Sounds easy right? Here’s a quick user’s guide on the terminology of the plan:

Workouts:

  • Each Swim, Bike or Run workout is noted.
  • After Swim, Bike or Run is the intensity for the workout. (Easy, Moderate, Interval, Race Pace) Check the side column of the plan for an explanation of intensities.
  • After the intensity is the duration of the workout.
  • Example: (Bike – Easy (Intensity) – 30mins (Duration)

Intervals:

  • Intervals are used to increase the intensity, and build strength and speed.
  • Intervals involve a period of work followed by period of rest.
  • The intervals are described in this format Bike – 4 X 2 min @70%/2 min rest.
  • This means each interval would be work at 2 mins @70% effort, then rest for 2 Min (Easy Pace),  and do each interval four time (4X)
  • Be sure to properly warm up and cool down after your interval session.

Bricks:

  • Bricks are bike to run workouts.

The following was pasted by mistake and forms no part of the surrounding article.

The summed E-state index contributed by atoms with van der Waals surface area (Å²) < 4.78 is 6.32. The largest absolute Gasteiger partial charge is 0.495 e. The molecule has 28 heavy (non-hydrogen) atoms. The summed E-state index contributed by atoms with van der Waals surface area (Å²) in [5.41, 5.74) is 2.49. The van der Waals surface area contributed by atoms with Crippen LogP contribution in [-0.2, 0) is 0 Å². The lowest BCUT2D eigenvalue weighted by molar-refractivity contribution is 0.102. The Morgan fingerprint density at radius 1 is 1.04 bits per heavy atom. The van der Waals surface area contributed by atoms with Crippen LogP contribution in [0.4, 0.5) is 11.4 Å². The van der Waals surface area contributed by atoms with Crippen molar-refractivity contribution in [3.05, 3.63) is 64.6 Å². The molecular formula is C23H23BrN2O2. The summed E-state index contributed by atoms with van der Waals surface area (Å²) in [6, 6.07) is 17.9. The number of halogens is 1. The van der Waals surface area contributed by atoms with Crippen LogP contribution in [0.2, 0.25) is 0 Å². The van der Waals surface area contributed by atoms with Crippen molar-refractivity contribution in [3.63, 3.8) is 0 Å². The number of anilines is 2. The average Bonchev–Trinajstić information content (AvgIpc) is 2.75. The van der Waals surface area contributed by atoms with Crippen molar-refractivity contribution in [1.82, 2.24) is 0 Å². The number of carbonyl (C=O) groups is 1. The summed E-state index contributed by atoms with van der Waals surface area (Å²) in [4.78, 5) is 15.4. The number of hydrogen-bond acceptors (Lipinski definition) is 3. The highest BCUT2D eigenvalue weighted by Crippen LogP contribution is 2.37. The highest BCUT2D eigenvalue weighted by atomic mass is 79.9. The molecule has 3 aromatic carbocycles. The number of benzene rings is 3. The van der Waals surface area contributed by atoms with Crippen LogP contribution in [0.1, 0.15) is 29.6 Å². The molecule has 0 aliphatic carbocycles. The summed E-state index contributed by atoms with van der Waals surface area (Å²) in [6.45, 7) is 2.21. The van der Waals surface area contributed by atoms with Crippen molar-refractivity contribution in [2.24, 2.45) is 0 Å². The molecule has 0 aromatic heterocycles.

• Brick get your legs prepared to transition for the bike to the run in a race.
  • There are two bricks listed in this plan.
  • Brick give you a feel for race day, but don’t over do it. Keep your effort moderate, and concentrate on making a smooth transition from bike to run.
  • Bricks are a great time to practice transitions (changing gear between bike and run).

Swim:

  • Swim workouts are listed in the right column
  • Swim workouts are shown as #1-4.
  • I know it can be difficult to find free pool time. Schedule the swim workouts when you have access to a pool. Since swimming is low impact it’s ok to double up with a run or bike workout.